Ethyl Lactate

Ethyl Lactate is an environmentally benign solvent. Lactate esters have found industrial applications in specialty coatings, inks, cleaners and standard cleaning products. The solvent market is estimated at between 3.5 to 4.5 million tonnes per year, at prices ranging from US$ 2.00 to US$ 3.75 per kilo. Bio-solvents are progressively replacing petrochemical solvents and ethyl lactate serves as a biodegradable and non-toxic solvent which is sought after especially in the field of microelectronics and complies with the quality demands of the semiconductor industry.

EU Driving Bio-Solvent Adoption

The current market share of bio-solvents in the EU is about 1.5 %. EU legislation on reduction of volatile organic compound (VOCs) emissions to the atmosphere is a driver for this adoption and could result in as much as a 40% share of the solvents market.

Significant Cost Reductions

There are three aspects to the Cellulac Process that allow us to achieve significant cost reductions and lower carbon emissions on the production of Ethyl Lactate.

  • We use proprietary enzymes and patented bacteria to extract high yields of sugars from lignocellulosic materials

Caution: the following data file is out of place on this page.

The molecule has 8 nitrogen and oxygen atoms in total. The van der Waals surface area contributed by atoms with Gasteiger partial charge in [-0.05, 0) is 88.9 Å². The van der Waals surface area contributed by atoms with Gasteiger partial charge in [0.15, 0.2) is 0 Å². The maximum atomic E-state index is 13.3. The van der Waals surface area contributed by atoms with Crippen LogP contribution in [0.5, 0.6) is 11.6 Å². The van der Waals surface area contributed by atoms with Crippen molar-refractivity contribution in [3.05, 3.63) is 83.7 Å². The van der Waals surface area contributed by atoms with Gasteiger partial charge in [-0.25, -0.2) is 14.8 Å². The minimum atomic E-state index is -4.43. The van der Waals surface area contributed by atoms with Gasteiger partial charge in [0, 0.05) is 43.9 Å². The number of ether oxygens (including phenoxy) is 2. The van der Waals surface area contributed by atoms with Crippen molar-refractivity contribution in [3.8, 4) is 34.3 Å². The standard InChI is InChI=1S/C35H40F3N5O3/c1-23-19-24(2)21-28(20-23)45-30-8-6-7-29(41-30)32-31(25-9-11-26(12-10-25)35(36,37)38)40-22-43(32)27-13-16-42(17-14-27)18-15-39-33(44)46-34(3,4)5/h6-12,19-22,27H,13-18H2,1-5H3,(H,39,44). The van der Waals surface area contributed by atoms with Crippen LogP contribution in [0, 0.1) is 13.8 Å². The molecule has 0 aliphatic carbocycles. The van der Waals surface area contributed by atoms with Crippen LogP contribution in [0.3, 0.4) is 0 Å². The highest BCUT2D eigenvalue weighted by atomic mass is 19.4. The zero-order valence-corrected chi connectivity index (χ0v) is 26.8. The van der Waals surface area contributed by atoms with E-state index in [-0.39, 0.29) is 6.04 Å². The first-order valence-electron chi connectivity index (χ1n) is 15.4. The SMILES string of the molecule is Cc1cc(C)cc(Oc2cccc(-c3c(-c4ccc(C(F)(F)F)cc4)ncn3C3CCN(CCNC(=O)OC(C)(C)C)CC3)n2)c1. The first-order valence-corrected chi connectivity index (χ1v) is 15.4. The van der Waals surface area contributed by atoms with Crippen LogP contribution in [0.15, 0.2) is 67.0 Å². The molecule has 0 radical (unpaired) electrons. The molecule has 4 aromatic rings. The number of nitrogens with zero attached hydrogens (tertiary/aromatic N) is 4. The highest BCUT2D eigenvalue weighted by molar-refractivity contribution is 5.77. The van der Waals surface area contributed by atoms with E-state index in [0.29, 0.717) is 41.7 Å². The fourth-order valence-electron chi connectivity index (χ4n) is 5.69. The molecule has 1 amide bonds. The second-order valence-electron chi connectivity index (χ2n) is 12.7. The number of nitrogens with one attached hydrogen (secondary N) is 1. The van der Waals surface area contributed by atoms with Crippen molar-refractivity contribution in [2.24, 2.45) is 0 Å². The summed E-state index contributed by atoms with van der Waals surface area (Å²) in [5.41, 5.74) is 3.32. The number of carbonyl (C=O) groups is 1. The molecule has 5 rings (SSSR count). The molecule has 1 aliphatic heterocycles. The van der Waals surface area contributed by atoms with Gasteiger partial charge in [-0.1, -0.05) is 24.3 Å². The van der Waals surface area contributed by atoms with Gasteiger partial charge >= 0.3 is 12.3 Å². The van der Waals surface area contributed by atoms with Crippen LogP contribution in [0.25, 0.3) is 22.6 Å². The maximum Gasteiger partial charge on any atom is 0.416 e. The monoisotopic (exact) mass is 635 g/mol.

• Rather than process the downstream process in the usual manner we are able to transition directly from Sodium Lactate to Ethyl Lactate
  • We engage CO2 recovery and use it as a reactive catalyst thereby reducing the carbon footprint of ethanol production (carbon credits)
  • Next Generation Kinetic Reaction Process

    Through high heat in a catalytic reaction using CO2 (waste by-product of Ethanol production) under pressure we separate Lactic Acid from the Sodium Lactate and bind with Ethanol to form Ethyl Lactate with a by-product of Sodium Bicarbonate. This by-product may be dried and sold or recycled into the production process.

    Single Reactive Step

    The result is Lactic Acid in a single reactive step at a much lower cost. It does not require high energy costs associated with reverse osmosis, electro dialysis (uni-polar + bi-polar), ion exchange processes or extensive vacuum evaporation costs that are normally associated with Lactic Acid production. The result is a reduction in the cost of production of Ethyl Lactate.